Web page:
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“ against a stone,” Pfal. xci. 11, 12. which was by the devil himself acknowleged to respect Jesus Christ, when, in tempting him, he quoted and applied it, Matth. iv. 6. Nor did the Father only preserve the Man Christ in a negative view, but actually ministred assistance and confolation to him, in the manner and measure his circumstances, as a man of sorrows and acquainted with griefs, required. When the devil left him in the wilderness of Judea, “Behold, angels came and ministred unto “ him,” Matth. iv. il. and when he wrestled in the mount of Olives, under the wrath of his Father, “ there appeared an angel unto him from " heaven, strengthening him,” Luke xxii. 43. Moreover, the Father's inclining to him is expreffive of his being well pleased with his service; with the discharge of his trust, as Mediator; with the performance of his covenant obligations, as the kinsman Redeemer of finners: and so much pleafed with him, that he beheld, does, and will behold others, with a pleasant countenance, for his name's fake. Not only has Jehovah, once and a- . gain, declared him to be his beloved Son, in whom he is well pleased; but the apostle has affured us that, through grace, the Father “ hath made us " accepted in the Beloved,” Eph. i. 6. in other words, hath accepted sinners, because of his complacency in the mediatory interposition of the Saviour.
The Father not only inclined unto the Man Christ, but heard his cry. Our Lord had always ready access to the Father; an immediate audience in the presence chamber was always granted him, and he had an exclusive privilege of approaching,
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the divine presence immdiately in perfon : nay, it would seem, the Father waited for him, until he made such approaches to him ; for as his eyes are upon the righteous, so “his ears are open to " their cry," Psal. xxxiv. 15. Not only was perpetual access ministred to the Man Christ ; but, on his approach, the Father hearkened to his suits and supplications, however great and numerous, whether personal or relational. He gave him all encouragement to make his whole requests known, never failed of hearing him to the last ; . 2nd, as if regardless of every thing else, he noticed the breathings of the Mediator's soul with peculiar attention and delight. What our Lord himself is represented as saying to the church, may, with all manner of fafety, be applied in the present case ; as an expression how much the Father defwed to hear the Redeemer's cry, while he attended unto it; “Let me see thy countenance, let me hear thy " voice," Song ii. 14. Nor was the cry of the Man Christ only waited for, and attended unto, but entirely approved of, by Jehovah. The Fa. ther approved, of his cry, as to the matter of it, petition, adoration, or thanksgiving; as to the manner of it, by words, sighs, tears, groans, roarings, or otherways; as to the source of it, the heart of a Son, an only, and, at the same time, a dutiful Son, and an obedient Son; as to the motives of it, confidence in his Father, and love to his people; as to the ends of it, his Father's glory, his own reward, and his people's salvation : and the Father approved his cry, as to the arguments he used in it; the Divine Faithfulness, and the Merits of his own obedience. His cry was delighted in, as well as approved of by the Father. The Father delighted in Jesus Christ himself, and thence, in all he said, did and asked. “I was by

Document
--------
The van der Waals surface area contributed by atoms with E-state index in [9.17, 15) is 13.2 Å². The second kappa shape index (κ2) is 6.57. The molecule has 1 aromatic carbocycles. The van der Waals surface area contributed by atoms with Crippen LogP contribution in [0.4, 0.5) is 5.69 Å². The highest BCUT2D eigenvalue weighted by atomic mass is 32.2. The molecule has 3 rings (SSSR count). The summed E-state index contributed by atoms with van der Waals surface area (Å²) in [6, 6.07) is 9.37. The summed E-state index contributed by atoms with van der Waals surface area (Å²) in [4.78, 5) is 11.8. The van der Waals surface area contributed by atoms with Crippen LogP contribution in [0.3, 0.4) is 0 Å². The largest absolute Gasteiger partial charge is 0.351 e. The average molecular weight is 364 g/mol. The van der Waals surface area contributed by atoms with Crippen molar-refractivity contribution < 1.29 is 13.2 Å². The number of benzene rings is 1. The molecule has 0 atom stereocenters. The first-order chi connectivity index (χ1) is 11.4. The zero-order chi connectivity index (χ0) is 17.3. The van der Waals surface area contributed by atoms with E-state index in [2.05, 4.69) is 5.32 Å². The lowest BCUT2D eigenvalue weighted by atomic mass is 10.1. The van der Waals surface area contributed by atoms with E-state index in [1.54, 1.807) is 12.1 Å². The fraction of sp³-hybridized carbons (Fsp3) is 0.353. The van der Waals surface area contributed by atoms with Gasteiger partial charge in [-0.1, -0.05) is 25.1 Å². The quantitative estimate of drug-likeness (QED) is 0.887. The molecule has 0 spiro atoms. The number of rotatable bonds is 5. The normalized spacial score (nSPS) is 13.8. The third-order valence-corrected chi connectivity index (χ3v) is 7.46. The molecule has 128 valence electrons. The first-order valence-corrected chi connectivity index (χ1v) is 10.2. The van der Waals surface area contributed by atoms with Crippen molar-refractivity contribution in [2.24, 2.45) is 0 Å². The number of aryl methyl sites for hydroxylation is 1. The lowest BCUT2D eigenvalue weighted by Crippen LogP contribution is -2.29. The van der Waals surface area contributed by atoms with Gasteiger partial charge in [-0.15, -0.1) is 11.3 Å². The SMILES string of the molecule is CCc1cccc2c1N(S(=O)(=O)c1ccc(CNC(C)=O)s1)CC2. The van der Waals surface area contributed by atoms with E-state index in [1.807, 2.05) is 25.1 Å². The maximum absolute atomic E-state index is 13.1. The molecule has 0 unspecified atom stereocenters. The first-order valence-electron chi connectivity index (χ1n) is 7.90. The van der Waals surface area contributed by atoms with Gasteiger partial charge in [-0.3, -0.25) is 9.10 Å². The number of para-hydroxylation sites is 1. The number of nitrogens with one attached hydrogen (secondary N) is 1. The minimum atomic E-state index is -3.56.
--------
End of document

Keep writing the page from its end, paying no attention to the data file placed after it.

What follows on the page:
his people confidenan obediends at the of it moar
“ him (said the Son of the Father) as one brought “ up with him, and I was daily his delight,” Prov. viii. 30. If so, when only undertaking to do his will; how much more behoved he to be so, when actually engaged in his work ? In consequence of all, the Father complied with Christ's voice, granted all his requests, answered all his demands, fulfilled all his desires, did all for him, in a personal or mystical view, he prayed for ': nay, there is such an oneness between the Father's everlasting will of grace, and the Mediator's every cry, that in anfwering the latter, he only accomplisherh the former.